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Three Common Questions about Texas Child Support

Three Common Questions about Texas Child Support

In Texas, child support is governed by Chapter 154 of the Texas Family Code. Section 154.001 states that “[t]he court may order either or both parents to support a child in the manner specified by the order: (1) until the child is 18 years of age or until graduation from high school, whichever occurs later; (2) until the child is emancipated through marriage, through removal of the disabilities of minority by court order, or by other operation of law; (3) until the death of the child; or (4) if the child is disabled as defined in this chapter, for an indefinite period.


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Chapter 154 answers all our questions about child support in Texas. Here are three common questions and answers about child support in Texas:


Question 1: Does overtime count in the calculation for child support?


Answer: Yes. Section 154.062 says, “The court shall calculate net resources for the purpose of determining child support liability as provided by this section. Resources include:


(1) 100 percent of all wage and salary income and other compensation for personal services (including commissions, overtime pay, tips, and bonuses);


(2) interest, dividends, and royalty income;


(3) self-employment income;


(4) net rental income (defined as rent after deducting operating expenses and mortgage payments, but not including noncash items such as depreciation); and


(5) all other income actually being received, including severance pay, retirement benefits, pensions, trust income, annuities, capital gains, social security benefits other than supplemental security income, United States Department of Veterans Affairs disability benefits other than non-service-connected disability pension benefits, as defined by 38 U.S.C. Section 101(17), unemployment benefits, disability and workers’ compensation benefits, interest income from notes regardless of the source, gifts and prizes, spousal maintenance, and alimony.”

Thus, overtime pay is included in the calculation for child support based on the average amount of overtime.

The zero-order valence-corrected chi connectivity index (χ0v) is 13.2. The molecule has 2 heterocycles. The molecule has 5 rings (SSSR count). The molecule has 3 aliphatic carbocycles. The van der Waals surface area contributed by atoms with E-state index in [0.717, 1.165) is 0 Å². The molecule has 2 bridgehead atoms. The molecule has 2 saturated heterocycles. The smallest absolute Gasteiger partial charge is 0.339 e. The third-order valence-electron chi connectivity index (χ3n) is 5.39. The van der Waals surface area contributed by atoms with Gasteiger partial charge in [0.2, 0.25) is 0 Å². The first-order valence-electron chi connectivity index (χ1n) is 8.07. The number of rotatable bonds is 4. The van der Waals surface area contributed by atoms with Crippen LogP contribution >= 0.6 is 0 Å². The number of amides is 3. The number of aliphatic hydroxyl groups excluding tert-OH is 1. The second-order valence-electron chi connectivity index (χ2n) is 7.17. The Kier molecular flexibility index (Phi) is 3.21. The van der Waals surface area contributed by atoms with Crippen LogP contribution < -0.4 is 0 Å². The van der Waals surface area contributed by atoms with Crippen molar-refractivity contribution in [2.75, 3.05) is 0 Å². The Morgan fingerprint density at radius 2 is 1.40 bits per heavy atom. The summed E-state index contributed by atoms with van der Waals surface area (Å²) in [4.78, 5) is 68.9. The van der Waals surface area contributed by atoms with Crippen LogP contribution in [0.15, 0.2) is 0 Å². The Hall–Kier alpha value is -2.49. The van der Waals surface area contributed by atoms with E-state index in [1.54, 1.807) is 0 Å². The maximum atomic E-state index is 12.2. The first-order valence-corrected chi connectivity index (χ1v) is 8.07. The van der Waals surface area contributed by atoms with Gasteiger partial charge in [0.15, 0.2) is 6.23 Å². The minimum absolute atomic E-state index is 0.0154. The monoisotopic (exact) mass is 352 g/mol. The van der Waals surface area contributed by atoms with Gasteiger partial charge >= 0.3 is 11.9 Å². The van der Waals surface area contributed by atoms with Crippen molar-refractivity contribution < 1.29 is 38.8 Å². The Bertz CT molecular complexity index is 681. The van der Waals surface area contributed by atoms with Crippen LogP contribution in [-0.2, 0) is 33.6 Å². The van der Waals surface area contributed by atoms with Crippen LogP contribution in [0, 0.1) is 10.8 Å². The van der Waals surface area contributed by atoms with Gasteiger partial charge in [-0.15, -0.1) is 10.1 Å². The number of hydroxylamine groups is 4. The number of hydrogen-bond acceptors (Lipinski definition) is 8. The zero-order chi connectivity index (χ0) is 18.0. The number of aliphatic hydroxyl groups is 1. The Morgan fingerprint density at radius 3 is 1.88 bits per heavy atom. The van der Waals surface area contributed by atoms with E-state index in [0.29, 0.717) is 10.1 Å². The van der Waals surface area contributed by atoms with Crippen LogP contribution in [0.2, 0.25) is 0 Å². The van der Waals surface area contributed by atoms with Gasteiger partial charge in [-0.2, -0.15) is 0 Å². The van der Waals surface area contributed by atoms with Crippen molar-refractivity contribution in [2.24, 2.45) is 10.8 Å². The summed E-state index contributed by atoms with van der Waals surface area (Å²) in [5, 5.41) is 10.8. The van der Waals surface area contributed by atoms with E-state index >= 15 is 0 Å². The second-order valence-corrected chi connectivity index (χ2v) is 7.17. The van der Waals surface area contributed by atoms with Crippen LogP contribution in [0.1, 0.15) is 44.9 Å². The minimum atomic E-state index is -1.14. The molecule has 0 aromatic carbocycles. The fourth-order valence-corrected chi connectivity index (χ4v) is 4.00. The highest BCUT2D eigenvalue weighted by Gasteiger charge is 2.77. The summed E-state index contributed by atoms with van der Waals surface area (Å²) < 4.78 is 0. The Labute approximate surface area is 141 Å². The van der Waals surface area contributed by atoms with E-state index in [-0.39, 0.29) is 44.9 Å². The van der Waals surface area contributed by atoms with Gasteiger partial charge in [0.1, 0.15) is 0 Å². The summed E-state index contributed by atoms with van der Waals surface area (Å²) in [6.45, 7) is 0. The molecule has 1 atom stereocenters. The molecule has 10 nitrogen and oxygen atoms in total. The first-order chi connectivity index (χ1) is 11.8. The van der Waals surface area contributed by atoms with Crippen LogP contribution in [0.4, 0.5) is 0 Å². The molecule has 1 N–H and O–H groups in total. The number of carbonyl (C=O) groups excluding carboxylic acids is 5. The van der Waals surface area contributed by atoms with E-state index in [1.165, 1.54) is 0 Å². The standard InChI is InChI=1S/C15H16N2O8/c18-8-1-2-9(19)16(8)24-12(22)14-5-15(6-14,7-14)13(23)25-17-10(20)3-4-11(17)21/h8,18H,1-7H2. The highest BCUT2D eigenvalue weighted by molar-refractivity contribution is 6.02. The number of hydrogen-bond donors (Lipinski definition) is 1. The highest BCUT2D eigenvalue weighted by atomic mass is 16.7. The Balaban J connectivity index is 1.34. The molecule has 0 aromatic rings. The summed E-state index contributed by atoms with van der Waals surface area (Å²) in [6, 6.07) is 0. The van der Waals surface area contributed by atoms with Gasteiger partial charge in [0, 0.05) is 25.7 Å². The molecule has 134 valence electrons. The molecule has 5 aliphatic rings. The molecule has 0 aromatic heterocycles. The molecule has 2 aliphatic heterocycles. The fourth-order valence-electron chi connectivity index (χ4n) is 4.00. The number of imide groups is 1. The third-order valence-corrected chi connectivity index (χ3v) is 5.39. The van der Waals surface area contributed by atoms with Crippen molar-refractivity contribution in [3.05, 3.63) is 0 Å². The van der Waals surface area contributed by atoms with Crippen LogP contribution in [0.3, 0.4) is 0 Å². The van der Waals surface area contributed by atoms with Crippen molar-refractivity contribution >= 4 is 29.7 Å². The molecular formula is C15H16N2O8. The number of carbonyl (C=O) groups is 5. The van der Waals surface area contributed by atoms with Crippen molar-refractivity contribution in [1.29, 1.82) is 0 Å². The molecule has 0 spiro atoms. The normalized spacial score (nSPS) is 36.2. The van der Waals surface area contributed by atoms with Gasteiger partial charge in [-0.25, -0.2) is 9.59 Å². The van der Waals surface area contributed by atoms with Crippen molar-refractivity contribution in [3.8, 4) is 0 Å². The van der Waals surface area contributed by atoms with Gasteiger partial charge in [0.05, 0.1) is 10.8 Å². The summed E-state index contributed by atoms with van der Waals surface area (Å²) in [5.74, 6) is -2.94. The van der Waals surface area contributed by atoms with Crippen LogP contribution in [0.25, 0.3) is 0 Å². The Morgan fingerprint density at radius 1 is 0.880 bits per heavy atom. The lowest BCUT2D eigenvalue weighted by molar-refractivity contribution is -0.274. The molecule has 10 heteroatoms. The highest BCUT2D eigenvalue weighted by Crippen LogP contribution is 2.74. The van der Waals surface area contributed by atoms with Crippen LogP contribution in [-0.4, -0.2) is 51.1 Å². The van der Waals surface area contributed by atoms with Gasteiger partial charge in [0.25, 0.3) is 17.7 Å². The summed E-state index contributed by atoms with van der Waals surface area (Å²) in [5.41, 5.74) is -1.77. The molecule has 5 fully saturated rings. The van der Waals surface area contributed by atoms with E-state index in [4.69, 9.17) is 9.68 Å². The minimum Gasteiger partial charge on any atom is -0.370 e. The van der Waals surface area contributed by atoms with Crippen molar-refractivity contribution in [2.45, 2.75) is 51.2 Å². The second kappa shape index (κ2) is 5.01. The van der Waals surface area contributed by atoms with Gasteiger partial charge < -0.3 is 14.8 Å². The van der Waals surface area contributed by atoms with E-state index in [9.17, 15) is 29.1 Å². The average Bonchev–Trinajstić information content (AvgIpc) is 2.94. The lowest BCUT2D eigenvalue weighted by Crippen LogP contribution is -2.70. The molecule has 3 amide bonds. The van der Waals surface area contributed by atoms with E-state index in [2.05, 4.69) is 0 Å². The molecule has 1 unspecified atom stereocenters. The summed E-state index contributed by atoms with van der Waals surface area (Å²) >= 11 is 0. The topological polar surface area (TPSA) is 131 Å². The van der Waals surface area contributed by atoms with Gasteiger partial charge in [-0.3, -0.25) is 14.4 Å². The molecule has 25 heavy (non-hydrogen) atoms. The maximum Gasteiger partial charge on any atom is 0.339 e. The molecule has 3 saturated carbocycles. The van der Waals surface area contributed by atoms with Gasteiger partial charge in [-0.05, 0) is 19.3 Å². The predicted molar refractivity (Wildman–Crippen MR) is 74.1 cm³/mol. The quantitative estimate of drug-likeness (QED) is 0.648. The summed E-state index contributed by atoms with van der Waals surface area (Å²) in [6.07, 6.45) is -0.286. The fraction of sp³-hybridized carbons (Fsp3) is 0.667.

Question 2: I lost my job. Do I still have to pay child support?


Yes. However, if you will experience a long-term decrease in pay, you may request a modification of your child support order from the court. You may request a modification through the Office of the Attorney General or by filing a Modification in Suit Affecting the Parent-Child Relationship. Section 156.401 states:


“GROUNDS FOR MODIFICATION OF CHILD SUPPORT. (a) Except as provided by Subsection (a-1), (a-2), or (b), the court may modify an order that provides for the support of a child, including an order for health care coverage under Section 154.182, if:

(1) the circumstances of the child or a person affected by the order have materially and substantially changed since the earlier of:

    (A) the date of the order’s rendition; or

    (B) the date of the signing of a mediated or collaborative law settlement agreement on which the order is based; or

(2) it has been three years since the order was rendered or last modified and the monthly amount of the child support award under the order differs by either 20 percent or $100 from the amount that would be awarded in accordance with the child support guidelines.


Question 3: Can we make our own agreement concerning child support?


Yes, as long as the Court determines that the agreement is in the best interest of the child.

Section 154.124 states as follows:


“AGREEMENT CONCERNING SUPPORT. (a) To promote the amicable settlement of disputes between the parties to a suit, the parties may enter into a written agreement containing provisions for support of the child and for modification of the agreement, including variations from the child support guidelines provided by Subchapter C.

(b) If the court finds that the agreement is in the child’s best interest, the court shall render an order in accordance with the agreement.

(c) Terms of the agreement pertaining to child support in the order may be enforced by all remedies available for enforcement of a judgment, including contempt, but are not enforceable as a contract.

(d) If the court finds the agreement is not in the child’s best interest, the court may request the parties to submit a revised agreement or the court may render an order for the support of the child.”